If you’re like most parents, neither of those options sounds like an ideal outcome. You can sidestep these results by focusing on the victim, not the aggressor.

Paying attention to the victim shows the aggressive child an example of empathy, shows that the injured child is going to be the priority and receive attention, lets the aggressor have a chance to calm down, and disrupts whatever was happening. In addition to this, it legitimately helps you comfort and check on the victim to make sure they’re okay and not injured.

Once you’ve finished this step, you can move on to other appropriate punishments on this list.

3. Remove the Child From the Situation

Removing your child from the situation is an excellent, effective, and natural punishment for hitting. It makes them unable to continue harming the person they were hitting, gives them an opportunity to eventually cool down so you can talk with them, removes distractions, and the child has the potential of totally losing the privilege of having a fun activity that day if they hit someone while you were out.

For example, your child may have hit another child at a play group. After you’ve checked on the victim first, you can take your child away from the playgroup to sit in the car or another calm and fairly boring location with you until they’ve cooled down. They can continue throwing a tantrum without injuring anyone else or getting rewarding attention for their behavior.

Removing the child also gives you a chance to cool down and think through appropriate consequences. Why did they hit? Is this time-out enough? Do they need to be taken home? Are they old enough to talk about actions and consequences? Remember, leaving an exciting party because they hit someone is a pretty clear and memorable consequence for hurting another child or adult. When the child has calmed down, talk to them about why they had to leave and what can change next time.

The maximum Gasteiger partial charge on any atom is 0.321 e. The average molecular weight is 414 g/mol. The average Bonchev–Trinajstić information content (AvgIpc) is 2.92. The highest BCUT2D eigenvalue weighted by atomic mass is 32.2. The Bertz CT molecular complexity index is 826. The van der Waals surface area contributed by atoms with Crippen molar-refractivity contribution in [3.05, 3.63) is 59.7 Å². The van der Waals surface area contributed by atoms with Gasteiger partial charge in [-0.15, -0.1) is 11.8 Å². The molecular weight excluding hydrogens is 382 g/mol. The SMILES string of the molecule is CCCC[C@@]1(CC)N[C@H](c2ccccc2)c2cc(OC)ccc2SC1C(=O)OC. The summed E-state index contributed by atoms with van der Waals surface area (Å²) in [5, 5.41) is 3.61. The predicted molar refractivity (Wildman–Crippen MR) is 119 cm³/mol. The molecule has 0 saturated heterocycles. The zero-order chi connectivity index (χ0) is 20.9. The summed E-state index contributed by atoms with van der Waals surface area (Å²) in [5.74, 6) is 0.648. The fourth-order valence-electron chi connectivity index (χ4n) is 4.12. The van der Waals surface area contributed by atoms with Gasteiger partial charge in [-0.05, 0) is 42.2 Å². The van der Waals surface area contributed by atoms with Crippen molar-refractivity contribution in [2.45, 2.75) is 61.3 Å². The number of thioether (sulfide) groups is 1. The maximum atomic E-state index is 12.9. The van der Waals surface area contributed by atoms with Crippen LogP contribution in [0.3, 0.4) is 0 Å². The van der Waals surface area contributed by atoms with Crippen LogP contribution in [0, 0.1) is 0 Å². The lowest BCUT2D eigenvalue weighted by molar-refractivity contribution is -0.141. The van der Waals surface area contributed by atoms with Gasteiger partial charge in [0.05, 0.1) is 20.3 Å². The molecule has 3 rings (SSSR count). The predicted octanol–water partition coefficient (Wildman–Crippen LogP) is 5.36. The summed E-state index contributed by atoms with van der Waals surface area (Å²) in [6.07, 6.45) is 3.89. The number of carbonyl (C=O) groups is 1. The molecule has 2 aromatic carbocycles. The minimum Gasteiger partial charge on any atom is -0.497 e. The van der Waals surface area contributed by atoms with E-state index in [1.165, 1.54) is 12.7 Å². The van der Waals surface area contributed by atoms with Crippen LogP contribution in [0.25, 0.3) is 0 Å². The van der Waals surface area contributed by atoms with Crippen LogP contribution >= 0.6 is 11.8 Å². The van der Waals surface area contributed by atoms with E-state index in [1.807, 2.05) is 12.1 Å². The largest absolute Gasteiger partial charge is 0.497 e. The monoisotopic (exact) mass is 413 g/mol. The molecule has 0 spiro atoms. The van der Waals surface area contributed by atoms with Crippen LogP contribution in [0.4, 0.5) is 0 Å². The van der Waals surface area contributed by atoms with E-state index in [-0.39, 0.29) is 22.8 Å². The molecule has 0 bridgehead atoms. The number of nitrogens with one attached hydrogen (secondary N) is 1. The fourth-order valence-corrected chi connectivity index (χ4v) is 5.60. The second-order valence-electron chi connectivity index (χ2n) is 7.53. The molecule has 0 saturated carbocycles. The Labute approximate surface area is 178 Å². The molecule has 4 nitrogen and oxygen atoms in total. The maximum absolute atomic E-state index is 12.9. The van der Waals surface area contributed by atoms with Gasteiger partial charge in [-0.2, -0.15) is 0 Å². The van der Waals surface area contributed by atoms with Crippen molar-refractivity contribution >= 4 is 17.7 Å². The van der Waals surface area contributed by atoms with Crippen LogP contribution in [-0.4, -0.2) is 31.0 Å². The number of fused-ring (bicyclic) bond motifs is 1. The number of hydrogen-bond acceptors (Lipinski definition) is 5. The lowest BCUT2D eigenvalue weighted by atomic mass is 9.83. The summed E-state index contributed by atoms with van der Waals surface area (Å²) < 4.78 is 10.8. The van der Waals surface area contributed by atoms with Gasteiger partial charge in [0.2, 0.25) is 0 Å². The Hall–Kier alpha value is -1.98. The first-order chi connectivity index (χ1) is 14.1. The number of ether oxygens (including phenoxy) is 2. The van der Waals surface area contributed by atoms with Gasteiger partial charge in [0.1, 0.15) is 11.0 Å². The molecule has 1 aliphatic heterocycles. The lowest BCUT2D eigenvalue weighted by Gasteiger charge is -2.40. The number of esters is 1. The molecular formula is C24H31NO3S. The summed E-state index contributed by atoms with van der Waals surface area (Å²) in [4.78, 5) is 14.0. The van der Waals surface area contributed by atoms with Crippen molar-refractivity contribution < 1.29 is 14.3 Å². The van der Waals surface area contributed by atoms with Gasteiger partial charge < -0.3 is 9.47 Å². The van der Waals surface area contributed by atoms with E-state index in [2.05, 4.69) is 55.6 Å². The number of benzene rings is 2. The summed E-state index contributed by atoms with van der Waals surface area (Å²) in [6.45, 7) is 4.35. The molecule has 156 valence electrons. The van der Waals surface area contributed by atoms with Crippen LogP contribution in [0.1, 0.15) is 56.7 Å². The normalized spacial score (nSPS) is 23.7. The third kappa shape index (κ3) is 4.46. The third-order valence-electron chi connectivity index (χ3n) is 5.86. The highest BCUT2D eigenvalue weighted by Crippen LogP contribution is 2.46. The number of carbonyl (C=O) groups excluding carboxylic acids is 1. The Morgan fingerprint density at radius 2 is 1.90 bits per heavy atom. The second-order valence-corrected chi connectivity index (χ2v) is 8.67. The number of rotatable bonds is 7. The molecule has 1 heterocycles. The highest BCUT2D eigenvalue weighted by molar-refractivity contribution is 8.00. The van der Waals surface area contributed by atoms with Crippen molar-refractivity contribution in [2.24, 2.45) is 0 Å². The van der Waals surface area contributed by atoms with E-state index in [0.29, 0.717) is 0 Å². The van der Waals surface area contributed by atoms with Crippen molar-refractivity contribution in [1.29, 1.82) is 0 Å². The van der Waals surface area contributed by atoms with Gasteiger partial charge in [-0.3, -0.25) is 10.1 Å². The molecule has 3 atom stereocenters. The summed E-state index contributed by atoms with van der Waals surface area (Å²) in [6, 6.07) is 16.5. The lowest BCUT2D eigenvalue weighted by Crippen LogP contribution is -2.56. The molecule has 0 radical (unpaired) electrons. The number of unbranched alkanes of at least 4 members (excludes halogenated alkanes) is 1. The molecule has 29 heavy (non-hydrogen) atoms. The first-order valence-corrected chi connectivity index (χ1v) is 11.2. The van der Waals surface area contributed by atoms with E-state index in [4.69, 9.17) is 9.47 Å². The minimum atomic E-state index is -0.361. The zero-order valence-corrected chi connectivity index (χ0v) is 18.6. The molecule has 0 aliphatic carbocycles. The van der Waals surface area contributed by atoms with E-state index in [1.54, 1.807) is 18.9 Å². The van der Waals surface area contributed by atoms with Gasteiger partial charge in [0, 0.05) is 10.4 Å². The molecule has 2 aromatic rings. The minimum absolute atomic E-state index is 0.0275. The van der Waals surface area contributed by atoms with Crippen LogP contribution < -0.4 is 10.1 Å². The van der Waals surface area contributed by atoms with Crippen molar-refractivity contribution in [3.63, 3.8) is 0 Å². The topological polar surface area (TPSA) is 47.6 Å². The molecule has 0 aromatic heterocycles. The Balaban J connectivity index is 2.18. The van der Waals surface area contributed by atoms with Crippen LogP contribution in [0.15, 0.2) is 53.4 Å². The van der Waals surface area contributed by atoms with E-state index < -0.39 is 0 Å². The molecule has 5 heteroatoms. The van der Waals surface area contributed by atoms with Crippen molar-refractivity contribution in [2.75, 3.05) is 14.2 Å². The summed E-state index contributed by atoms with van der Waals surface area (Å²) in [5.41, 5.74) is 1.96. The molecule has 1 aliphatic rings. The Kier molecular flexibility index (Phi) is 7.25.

4. Have Them Go to a Cool-Down Space (Better Than Time-Out!) Until They Can Calm Down

Many parents have expressed an aversion to time-outs, remembering how embarrassing, frustrating, and degrading it felt to be in one as a child. For many children, the only thing that it teaches them is how to stew on emotions without any progress.

This is a sharp contrast to a cool-down time. Cool-downs are intended to give the child a space to express and feel emotions, help them cool down enough that you can talk and make some progress, take away the positive reinforcement of getting attention for misbehavior, and to keep them and everyone else safe. While it is still a punishment, it is a productive punishment and a natural consequence of hitting a sibling.

How Does a Cool-Down Space Work?

When a child hits, bites, or is aggressive with someone or something, you can have them go cool down in a dedicated location for a little while until they’re ready to process. Children who have some experience with this and who are a little older will often initiate the conversation, noting what went wrong and talking through what they can personally do next time.